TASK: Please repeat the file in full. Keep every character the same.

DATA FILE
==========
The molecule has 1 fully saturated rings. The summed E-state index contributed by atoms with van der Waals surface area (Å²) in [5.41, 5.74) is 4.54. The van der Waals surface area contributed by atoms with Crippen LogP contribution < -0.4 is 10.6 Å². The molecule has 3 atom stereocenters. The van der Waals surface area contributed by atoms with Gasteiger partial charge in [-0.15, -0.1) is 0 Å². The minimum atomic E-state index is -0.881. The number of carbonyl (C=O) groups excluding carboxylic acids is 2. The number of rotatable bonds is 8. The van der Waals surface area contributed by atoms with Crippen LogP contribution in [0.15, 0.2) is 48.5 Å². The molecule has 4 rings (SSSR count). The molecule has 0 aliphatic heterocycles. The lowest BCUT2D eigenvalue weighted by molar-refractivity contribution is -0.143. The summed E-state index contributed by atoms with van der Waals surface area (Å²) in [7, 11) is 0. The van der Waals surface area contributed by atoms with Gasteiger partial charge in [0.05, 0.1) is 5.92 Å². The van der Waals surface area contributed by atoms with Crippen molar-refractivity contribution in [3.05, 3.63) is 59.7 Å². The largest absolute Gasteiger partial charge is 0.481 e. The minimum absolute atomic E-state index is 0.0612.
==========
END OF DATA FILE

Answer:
The molecule has 1 fully saturated rings. The summed E-state index contributed by atoms with van der Waals surface area (Å²) in [5.41, 5.74) is 4.54. The van der Waals surface area contributed by atoms with Crippen LogP contribution < -0.4 is 10.6 Å². The molecule has 3 atom stereocenters. The van der Waals surface area contributed by atoms with Gasteiger partial charge in [-0.15, -0.1) is 0 Å². The minimum atomic E-state index is -0.881. The number of carbonyl (C=O) groups excluding carboxylic acids is 2. The number of rotatable bonds is 8. The van der Waals surface area contributed by atoms with Crippen LogP contribution in [0.15, 0.2) is 48.5 Å². The molecule has 4 rings (SSSR count). The molecule has 0 aliphatic heterocycles. The lowest BCUT2D eigenvalue weighted by molar-refractivity contribution is -0.143. The summed E-state index contributed by atoms with van der Waals surface area (Å²) in [7, 11) is 0. The van der Waals surface area contributed by atoms with Gasteiger partial charge in [0.05, 0.1) is 5.92 Å². The van der Waals surface area contributed by atoms with Crippen molar-refractivity contribution in [3.05, 3.63) is 59.7 Å². The largest absolute Gasteiger partial charge is 0.481 e. The minimum absolute atomic E-state index is 0.0612.